Abu Dhabi, UAEThursday 17 October 2019

Al Qaeda seizes two districts in Yemen’s Abyan province

A source said the extremists had taken advantage of a security vacuum in the area after local resistance fighters left to battle against Houthi rebels occupying large parts of the country.
Members of the pro-government Popular Committees militia inspect a car at a checkpoint on a road leading to Yemen's southern province of Abyan December 2, 2015. Al Qaeda fighters retook on Wednesday two southern Yemeni towns they briefly occupied four years ago, residents and local fighters said, exploiting a collapse of central authority in Yemen which is in the throes of an eight-month war. REUTERS/Nasser Awad
Members of the pro-government Popular Committees militia inspect a car at a checkpoint on a road leading to Yemen's southern province of Abyan December 2, 2015. Al Qaeda fighters retook on Wednesday two southern Yemeni towns they briefly occupied four years ago, residents and local fighters said, exploiting a collapse of central authority in Yemen which is in the throes of an eight-month war. REUTERS/Nasser Awad

Aden // Al Qaeda fighters seized control of two key districts in Yemen’s Abyan province on Wednesday, killing at least seven and seizing weapons.

The militants launched their attack in the early hours on Ja’ar and Zinjibar districts from their nearby strongholds in Abyan.

A local source said the extremists had taken advantage of a security vacuum in the area after local resistance fighters had left to battle against Houthi rebels occupying large parts of the country.

Ja’ar and Zinjibar, the capital of Abyan province, are about 50 kilometres east of Aden. The districts had previously fallen into Al Qaeda’s hands in 2011, before an offensive by the Yemeni army allied with local resistance fighters, known as Popular Committees, liberated the areas just over a year later.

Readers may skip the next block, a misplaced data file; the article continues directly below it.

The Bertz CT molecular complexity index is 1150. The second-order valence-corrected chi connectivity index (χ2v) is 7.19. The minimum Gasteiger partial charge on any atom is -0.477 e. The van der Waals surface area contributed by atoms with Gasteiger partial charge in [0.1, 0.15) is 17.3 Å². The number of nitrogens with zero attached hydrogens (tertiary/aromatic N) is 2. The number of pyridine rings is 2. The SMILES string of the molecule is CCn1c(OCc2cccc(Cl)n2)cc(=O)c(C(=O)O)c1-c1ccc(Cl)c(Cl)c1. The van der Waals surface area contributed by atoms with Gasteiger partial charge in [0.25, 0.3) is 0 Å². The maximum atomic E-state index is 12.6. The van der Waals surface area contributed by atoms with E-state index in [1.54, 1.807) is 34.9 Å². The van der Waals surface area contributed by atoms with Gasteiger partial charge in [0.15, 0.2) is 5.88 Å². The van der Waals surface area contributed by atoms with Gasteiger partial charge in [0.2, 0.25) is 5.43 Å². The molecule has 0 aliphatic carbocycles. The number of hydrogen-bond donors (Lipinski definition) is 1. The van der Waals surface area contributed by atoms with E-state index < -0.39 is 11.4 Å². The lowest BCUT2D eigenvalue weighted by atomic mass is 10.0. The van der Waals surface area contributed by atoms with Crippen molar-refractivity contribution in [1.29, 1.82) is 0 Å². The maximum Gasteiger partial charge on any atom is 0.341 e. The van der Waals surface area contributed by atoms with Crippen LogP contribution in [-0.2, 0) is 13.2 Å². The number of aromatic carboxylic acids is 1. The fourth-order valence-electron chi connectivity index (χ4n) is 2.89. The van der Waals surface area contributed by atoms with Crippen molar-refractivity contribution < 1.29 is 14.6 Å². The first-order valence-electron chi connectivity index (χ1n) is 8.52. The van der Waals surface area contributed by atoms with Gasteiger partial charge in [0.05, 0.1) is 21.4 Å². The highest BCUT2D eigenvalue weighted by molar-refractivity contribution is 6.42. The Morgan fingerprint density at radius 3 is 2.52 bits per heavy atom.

The local source, a member of these committees, said he feared the Al Qaeda fighters were planning to take over more areas in Abyan and that the local population would be unable to resist as many of the Popular Committees’ fighters had left to fight in Lahj and Aden against the Iran-backed Houthis.

“By 5am the fighters of AQAP (Al Qaeda in the Arabian Peninsula) stormed the house of the deputy of the Popular Committees in Abyan, Ali Al Said, and killed him with some of his guards, and then they took over a weapons depot in Ja’ar and set up their checkpoints in the districts,” the source said.

He added that military reinforcements from the internationally recognised government based in Aden would be needed to drive AQAP from the districts.

Large parts of Abyan province were captured earlier this year by the Houthis and their allies, including the former president, Ali Abdullah Saleh. But the resistance committees, along with a Saudi-led coalition and Yemeni troops, drove the Houthis from Abyan and the rest of Yemen’s southern provinces in the summer.

As the front lines with the Houthis have moved north there have been fears that extremist militants, including Al Qaeda and ISIL affiliates will try to take advantage.

Abdullatif Al Sayed, head of Popular Committee fighters in Abyan province, said he had tried to repel the attacks and had informed officials that Al Qaeda had been planning to strike.

Fadhl Al Rabei, a political analyst and the head of the Madar Strategic Studies Centre in Aden, told The National that the Yemeni army should be deployed in Abyan instead of the government relying on the Popular Committees.

“The Yemeni government should not trust the Popular Committees to protect Abyan as they are normal people and any time they can become enemies of the government, so the fighters of the Popular Committees should be replaced with the Yemeni army,” he said.

Wednesday’s fighting in Abyan came a day after unidentified gunmen kidnapped a Tunisian woman working for the International Committee of the Red Cross in Yemen as she was leaving home for work in the capital Sanaa.

The ICRC identified the woman as Nouran Hawas and said she was in charge of a protection programme in the humanitarian agency’s Sanaa office.

Rima Kamal, the ICRC’s Yemen spokeswoman, said the gunmen kidnapped Ms Hawas and a Yemeni man after intercepting their ICRC vehicle in the morning. The man was released after several hours but Ms Hawas was still being held.

“At this point we don’t know who is behind the abduction, what are the motives, but we are trying to appeal to those [responsible] to release our colleague,” said Ms Kamal.

Two Red Cross employees were shot dead on September 2 in the northern province of Amran by an unknown attacker. They were Yemeni nationals returning from an aid project in the far northern province of Saada, an ICRC official said at the time.

foreign.desk@thenational.ae

* with additional reporting by Reuters

Updated: December 3, 2015 04:00 AM

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